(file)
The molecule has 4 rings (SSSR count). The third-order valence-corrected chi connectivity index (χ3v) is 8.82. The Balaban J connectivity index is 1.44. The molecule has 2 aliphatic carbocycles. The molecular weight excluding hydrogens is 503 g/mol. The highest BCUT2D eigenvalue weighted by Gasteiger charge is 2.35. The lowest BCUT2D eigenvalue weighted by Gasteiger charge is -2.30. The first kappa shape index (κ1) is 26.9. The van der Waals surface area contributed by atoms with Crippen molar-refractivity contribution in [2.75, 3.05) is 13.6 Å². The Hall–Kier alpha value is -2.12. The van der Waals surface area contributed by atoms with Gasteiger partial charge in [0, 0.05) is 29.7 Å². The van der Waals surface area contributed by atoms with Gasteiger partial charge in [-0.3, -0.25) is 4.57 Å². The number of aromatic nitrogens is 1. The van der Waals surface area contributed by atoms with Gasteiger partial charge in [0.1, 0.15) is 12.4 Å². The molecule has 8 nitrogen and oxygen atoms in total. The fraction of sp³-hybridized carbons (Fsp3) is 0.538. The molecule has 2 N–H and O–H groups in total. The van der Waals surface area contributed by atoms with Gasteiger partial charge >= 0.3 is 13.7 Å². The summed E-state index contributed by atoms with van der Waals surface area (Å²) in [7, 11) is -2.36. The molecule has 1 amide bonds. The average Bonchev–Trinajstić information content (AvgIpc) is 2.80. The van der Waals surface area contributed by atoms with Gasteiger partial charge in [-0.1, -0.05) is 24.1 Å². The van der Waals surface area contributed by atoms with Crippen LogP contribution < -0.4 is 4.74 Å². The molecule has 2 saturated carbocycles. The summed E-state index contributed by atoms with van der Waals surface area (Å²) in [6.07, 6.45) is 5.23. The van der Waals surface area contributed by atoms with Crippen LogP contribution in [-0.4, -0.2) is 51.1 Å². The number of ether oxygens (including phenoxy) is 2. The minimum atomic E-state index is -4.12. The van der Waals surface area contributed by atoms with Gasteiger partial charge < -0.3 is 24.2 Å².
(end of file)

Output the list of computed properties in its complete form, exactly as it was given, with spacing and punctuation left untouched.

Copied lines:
The molecule has 4 rings (SSSR count). The third-order valence-corrected chi connectivity index (χ3v) is 8.82. The Balaban J connectivity index is 1.44. The molecule has 2 aliphatic carbocycles. The molecular weight excluding hydrogens is 503 g/mol. The highest BCUT2D eigenvalue weighted by Gasteiger charge is 2.35. The lowest BCUT2D eigenvalue weighted by Gasteiger charge is -2.30. The first kappa shape index (κ1) is 26.9. The van der Waals surface area contributed by atoms with Crippen molar-refractivity contribution in [2.75, 3.05) is 13.6 Å². The Hall–Kier alpha value is -2.12. The van der Waals surface area contributed by atoms with Gasteiger partial charge in [0, 0.05) is 29.7 Å². The van der Waals surface area contributed by atoms with Gasteiger partial charge in [-0.3, -0.25) is 4.57 Å². The number of aromatic nitrogens is 1. The van der Waals surface area contributed by atoms with Gasteiger partial charge in [0.1, 0.15) is 12.4 Å². The molecule has 8 nitrogen and oxygen atoms in total. The fraction of sp³-hybridized carbons (Fsp3) is 0.538. The molecule has 2 N–H and O–H groups in total. The van der Waals surface area contributed by atoms with Gasteiger partial charge >= 0.3 is 13.7 Å². The summed E-state index contributed by atoms with van der Waals surface area (Å²) in [7, 11) is -2.36. The molecule has 1 amide bonds. The average Bonchev–Trinajstić information content (AvgIpc) is 2.80. The van der Waals surface area contributed by atoms with Gasteiger partial charge in [-0.1, -0.05) is 24.1 Å². The van der Waals surface area contributed by atoms with Crippen LogP contribution < -0.4 is 4.74 Å². The molecule has 2 saturated carbocycles. The summed E-state index contributed by atoms with van der Waals surface area (Å²) in [6.07, 6.45) is 5.23. The van der Waals surface area contributed by atoms with Crippen LogP contribution in [-0.4, -0.2) is 51.1 Å². The number of ether oxygens (including phenoxy) is 2. The minimum atomic E-state index is -4.12. The van der Waals surface area contributed by atoms with Gasteiger partial charge < -0.3 is 24.2 Å².